Virus-spreading aphids and the risk they pose to winter cereal crops are the subjects of a new research project.
The research, funded by the AHDB, which explores in-field aphid monitoring techniques and control approaches, will deliver results by next autumn – when cereals will be drilled without the protection afforded by a neonicotinoid seed treatment.
The announcement follows a call issued by the organisation earlier this year for targeted work on barley yellow dwarf virus (BYDV) risk in cereals to be carried out.
The Game and Wildlife Conservation Trust (GWCT) has been awarded the contract to lead the work.
Charlotte Rowley, who manages pest management work at AHDB, said: “They had also conducted preliminary trials on aphid monitoring approaches. This put the team in a strong position to deliver solutions in time for next autumn.”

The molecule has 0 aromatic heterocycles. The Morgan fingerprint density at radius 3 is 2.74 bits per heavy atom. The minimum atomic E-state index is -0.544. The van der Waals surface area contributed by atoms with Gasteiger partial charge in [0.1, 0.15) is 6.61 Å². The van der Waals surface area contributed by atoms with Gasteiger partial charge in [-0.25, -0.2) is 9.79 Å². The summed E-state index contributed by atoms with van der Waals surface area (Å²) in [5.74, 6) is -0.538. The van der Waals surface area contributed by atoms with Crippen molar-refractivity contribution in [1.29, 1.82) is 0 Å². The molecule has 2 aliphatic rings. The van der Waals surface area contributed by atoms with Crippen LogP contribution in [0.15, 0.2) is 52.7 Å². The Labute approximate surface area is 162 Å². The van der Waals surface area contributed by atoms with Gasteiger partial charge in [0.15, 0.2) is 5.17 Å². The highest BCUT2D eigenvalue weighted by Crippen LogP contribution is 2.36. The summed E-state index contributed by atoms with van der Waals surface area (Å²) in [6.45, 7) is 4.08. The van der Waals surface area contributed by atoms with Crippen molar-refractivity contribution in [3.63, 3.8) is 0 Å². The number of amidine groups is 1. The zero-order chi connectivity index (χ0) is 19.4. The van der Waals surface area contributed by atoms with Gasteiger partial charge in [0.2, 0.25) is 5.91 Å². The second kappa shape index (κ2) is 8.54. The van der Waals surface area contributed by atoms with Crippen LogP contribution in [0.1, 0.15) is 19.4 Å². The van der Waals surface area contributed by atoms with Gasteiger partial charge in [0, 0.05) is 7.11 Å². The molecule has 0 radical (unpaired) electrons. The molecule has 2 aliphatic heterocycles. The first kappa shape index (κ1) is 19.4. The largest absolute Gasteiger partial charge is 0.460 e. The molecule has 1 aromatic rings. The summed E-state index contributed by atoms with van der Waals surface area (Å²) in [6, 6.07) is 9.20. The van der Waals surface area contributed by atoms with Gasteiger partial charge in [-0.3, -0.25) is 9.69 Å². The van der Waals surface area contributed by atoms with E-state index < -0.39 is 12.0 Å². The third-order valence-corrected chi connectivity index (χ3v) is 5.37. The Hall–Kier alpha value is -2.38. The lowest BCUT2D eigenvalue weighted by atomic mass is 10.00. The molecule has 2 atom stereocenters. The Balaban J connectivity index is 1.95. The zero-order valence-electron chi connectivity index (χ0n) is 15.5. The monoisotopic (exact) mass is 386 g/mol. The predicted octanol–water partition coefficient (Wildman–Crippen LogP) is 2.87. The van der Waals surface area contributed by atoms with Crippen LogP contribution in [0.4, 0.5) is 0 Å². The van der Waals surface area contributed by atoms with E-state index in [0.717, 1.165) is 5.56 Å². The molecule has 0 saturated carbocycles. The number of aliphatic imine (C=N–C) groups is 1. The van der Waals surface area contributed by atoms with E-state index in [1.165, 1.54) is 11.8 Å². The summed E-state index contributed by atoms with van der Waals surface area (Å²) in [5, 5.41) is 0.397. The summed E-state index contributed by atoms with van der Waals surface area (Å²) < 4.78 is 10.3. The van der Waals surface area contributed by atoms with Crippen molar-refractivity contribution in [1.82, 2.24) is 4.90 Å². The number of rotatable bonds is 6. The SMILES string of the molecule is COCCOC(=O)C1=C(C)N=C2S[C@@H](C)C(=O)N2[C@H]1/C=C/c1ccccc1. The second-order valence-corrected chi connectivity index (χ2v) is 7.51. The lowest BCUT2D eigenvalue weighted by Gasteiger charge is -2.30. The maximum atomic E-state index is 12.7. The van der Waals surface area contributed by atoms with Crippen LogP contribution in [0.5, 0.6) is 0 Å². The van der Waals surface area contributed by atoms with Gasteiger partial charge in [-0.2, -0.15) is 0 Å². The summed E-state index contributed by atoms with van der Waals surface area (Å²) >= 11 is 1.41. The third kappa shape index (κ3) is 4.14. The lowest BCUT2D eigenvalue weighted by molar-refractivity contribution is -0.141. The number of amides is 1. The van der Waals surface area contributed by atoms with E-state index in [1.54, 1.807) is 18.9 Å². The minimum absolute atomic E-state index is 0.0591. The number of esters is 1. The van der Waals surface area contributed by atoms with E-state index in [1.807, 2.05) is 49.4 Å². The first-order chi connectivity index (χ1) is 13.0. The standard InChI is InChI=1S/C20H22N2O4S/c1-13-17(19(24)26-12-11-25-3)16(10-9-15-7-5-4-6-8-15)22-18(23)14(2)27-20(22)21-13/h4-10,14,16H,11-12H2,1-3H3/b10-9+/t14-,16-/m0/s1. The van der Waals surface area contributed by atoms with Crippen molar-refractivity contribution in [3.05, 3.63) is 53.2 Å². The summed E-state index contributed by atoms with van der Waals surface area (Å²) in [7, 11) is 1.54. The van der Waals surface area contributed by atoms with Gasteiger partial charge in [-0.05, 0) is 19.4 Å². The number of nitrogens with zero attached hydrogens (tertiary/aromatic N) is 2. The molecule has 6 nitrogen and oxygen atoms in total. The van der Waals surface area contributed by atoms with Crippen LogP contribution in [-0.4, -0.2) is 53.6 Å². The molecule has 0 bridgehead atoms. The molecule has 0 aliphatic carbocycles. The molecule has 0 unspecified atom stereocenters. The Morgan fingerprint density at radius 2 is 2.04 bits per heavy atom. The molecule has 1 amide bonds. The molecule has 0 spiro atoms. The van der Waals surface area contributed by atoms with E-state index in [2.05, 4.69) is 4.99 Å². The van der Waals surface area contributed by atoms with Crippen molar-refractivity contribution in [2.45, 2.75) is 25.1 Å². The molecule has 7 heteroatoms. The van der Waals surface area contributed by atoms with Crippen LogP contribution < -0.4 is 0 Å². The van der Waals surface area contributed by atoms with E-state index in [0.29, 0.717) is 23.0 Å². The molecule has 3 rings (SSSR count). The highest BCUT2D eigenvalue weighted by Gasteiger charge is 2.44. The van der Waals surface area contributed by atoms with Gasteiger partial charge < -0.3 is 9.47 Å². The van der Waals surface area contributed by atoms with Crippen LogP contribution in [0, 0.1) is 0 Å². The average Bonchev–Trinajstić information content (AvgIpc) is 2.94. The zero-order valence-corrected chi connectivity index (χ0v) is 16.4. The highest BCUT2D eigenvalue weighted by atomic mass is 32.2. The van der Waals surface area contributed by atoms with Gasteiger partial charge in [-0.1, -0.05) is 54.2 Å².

Commercial and research trials will be used to test in-field monitoring approaches. The trials include the use of sticky traps designed to catch winged cereal aphids.
The researchers will explore trap designs and placement. Critically, the team will establish any relationship between the number of aphids trapped and the number flying.
Last month, AHDB released a BYDV management tool that can be used to predict when the critical second generation aphid offspring are likely to spread through cereal crops.
Based on daily temperature data, such systems will be reviewed and ways to improve their accuracy identified.
Observations of BYDV levels in trials will be used to identify or confirm risk factors. Many factors will be investigated, including those relating to landscape characteristics, cultivation approaches and the presence of natural enemies.
Farmers and agronomists will be actively involved in the work, including the provision of trial sites and opinion, to ensure project outcomes are relevant to industry.
Ms Rowley said: “Full-rate pyrethroid sprays can provide effective control of aphids but they are becoming resistant. At present, this is limited to moderate levels of resistance in grain aphids. Knowledge about BYDV risk needs to be improved, to make sure sprays are only ever used as a last resort.”